Try Checking Out All That Scenery

A high school teacher of mine had been a naval officer before his career in education. He enjoyed mocking the Navy’s slogan back then – “Join the Navy and see the world” – by adding “… through a porthole.”

I was reminded of that on the final leg of my recent Around-the-US rail odyssey, the three-hour ride from Los Angeles to San Diego on Amtrak’s Pacific Surfliner. My version went, “Ride the Surfliner and see the ocean … through dirty windows.”

After this train clears all the urban and industrial sprawl south of LA, it runs along the coast, often just 50 or 60 feet from the edge of the beach itself. There are swimmers and surfers in the water, and families wave at the train from their towels spread out on the beach. And so it’s really a disappointment when the windows are dirty … and on that particular day, they were really dirty!

In fairness, this photo makes the windows look somewhat worse than they really were. I guess shooting through the window into the sunlight did that. Nevertheless, they were very dirty and obviously hadn’t been washed in many days. I walked through several other cars and all the windows looked the same.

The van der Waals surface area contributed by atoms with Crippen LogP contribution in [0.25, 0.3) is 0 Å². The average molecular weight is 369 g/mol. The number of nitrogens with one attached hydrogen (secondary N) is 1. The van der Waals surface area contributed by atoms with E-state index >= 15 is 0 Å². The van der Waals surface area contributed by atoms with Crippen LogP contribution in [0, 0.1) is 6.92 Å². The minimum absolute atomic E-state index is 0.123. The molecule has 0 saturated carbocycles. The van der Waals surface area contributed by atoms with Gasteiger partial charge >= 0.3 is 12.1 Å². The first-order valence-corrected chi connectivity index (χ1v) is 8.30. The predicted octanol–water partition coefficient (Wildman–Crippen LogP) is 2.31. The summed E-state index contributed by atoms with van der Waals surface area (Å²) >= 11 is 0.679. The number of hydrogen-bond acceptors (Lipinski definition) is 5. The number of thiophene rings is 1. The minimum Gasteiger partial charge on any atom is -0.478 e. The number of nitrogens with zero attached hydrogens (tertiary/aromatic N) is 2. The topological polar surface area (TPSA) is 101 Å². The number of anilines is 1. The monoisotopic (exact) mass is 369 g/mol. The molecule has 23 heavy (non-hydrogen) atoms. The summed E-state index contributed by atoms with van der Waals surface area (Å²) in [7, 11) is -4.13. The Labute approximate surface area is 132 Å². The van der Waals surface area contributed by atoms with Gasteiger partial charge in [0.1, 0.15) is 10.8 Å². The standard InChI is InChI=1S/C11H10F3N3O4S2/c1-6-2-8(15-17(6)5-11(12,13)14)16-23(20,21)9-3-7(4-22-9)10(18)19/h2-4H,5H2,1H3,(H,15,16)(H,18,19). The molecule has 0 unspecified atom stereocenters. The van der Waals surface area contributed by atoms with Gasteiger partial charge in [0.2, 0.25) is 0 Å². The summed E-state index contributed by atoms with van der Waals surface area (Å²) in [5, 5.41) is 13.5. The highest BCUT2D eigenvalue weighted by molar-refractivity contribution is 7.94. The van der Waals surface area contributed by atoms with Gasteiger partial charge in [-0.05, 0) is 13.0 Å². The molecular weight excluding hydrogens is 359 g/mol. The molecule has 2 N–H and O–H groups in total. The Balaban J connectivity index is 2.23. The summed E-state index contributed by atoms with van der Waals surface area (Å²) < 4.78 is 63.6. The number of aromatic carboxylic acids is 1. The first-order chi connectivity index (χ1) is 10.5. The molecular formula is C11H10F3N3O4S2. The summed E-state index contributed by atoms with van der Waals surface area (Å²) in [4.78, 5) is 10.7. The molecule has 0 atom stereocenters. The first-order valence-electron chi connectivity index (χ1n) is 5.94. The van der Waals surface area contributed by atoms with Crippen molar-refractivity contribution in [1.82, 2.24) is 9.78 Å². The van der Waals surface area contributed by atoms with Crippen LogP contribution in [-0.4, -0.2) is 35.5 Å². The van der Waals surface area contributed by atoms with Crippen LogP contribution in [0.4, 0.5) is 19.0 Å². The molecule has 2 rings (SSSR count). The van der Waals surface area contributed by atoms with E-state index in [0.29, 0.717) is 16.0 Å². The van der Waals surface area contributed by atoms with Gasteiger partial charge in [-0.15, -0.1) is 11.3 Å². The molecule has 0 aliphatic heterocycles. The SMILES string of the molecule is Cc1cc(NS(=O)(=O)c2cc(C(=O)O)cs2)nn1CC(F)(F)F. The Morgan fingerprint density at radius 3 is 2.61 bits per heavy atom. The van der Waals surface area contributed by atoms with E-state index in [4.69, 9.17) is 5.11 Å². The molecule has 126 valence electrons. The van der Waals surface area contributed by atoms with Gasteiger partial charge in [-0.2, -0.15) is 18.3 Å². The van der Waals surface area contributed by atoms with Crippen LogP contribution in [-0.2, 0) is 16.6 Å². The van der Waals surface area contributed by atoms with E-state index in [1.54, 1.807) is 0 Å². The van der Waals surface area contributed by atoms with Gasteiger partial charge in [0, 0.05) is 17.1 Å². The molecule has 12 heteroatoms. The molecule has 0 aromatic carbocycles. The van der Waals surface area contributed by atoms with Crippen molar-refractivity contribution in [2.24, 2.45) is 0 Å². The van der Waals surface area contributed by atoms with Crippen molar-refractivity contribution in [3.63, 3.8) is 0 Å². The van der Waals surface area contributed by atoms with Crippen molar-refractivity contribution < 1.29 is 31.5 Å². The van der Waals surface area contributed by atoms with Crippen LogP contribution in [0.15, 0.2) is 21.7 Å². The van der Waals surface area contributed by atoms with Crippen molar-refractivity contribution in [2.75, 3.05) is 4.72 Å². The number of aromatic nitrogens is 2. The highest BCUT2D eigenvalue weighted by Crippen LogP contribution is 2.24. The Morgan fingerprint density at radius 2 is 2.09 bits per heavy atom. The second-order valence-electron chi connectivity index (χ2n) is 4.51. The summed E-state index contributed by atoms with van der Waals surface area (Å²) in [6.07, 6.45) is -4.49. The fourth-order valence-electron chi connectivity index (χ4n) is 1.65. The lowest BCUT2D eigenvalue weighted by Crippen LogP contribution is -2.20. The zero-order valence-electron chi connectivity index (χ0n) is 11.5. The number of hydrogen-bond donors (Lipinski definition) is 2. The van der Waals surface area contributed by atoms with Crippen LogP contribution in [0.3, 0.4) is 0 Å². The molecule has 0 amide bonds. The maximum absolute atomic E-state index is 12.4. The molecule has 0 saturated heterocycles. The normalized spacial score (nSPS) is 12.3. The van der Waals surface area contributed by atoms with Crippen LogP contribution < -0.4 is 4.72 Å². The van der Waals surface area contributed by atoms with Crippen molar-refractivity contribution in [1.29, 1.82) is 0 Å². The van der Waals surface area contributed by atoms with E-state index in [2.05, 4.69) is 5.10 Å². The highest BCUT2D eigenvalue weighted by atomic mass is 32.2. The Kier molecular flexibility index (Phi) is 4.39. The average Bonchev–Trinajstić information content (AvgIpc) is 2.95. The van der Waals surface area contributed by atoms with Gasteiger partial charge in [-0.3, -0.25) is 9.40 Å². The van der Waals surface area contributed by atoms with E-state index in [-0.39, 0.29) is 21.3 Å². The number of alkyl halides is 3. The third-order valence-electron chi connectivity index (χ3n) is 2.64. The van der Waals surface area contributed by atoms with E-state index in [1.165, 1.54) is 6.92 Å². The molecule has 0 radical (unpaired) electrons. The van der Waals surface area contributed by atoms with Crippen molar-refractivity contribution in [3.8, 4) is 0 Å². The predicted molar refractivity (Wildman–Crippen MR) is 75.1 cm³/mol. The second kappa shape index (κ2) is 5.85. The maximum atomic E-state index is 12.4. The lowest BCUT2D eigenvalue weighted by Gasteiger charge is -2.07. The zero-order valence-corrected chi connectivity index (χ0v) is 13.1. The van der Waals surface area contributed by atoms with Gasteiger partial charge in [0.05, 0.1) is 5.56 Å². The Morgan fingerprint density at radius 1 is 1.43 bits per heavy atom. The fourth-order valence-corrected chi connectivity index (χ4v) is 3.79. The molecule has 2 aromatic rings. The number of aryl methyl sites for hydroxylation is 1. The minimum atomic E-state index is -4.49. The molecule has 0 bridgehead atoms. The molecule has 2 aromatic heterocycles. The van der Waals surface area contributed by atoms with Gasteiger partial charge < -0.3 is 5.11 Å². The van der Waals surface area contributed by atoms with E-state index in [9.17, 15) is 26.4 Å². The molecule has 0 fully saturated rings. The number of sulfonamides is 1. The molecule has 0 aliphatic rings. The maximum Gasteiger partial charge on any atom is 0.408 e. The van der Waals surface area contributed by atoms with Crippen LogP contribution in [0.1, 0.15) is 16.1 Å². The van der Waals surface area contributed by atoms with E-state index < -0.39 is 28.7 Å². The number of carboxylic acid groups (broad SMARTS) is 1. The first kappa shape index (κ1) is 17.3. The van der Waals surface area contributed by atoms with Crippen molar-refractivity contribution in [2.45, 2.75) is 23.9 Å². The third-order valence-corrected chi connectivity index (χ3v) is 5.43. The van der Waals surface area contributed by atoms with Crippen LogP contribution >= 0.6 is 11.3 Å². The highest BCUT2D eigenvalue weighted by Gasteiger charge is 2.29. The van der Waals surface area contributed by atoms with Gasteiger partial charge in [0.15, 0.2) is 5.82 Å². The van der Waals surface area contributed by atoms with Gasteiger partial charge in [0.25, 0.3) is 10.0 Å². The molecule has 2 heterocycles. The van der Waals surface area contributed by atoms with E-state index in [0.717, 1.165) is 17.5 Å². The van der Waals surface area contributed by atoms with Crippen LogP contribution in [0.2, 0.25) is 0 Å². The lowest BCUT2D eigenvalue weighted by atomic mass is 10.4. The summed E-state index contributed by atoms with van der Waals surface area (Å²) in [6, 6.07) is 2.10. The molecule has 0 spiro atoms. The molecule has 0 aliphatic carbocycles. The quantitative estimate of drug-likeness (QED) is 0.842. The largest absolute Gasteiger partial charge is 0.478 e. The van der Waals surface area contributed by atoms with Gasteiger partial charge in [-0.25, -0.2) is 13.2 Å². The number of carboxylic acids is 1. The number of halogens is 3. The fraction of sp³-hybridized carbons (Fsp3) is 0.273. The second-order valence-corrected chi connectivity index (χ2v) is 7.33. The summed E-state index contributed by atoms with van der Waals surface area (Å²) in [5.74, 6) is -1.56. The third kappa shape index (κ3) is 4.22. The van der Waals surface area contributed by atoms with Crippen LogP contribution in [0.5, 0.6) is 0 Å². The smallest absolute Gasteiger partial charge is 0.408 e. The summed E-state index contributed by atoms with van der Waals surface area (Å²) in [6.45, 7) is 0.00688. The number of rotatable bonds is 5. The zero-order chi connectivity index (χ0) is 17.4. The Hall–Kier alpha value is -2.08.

Furthermore, the inside of the train had also been neglected. This is a shot of the dirt – not dust, dirt! – that had accumulated on the narrow ledge at the base of the window on the inside of the car.

As you can tell, this is one of my hot buttons. Amtrak justifiably promotes the LA to San Diego trip as one of its most used, most popular and most scenic trains. It’s hard to imagine any kind of valid excuse for the condition of those cars on that day.

And there you have my gripe-of-the-day. However, to put all this into context, I must add that the rest of my rail journey of some 8200 miles went very well, as I will be reporting here in coming days.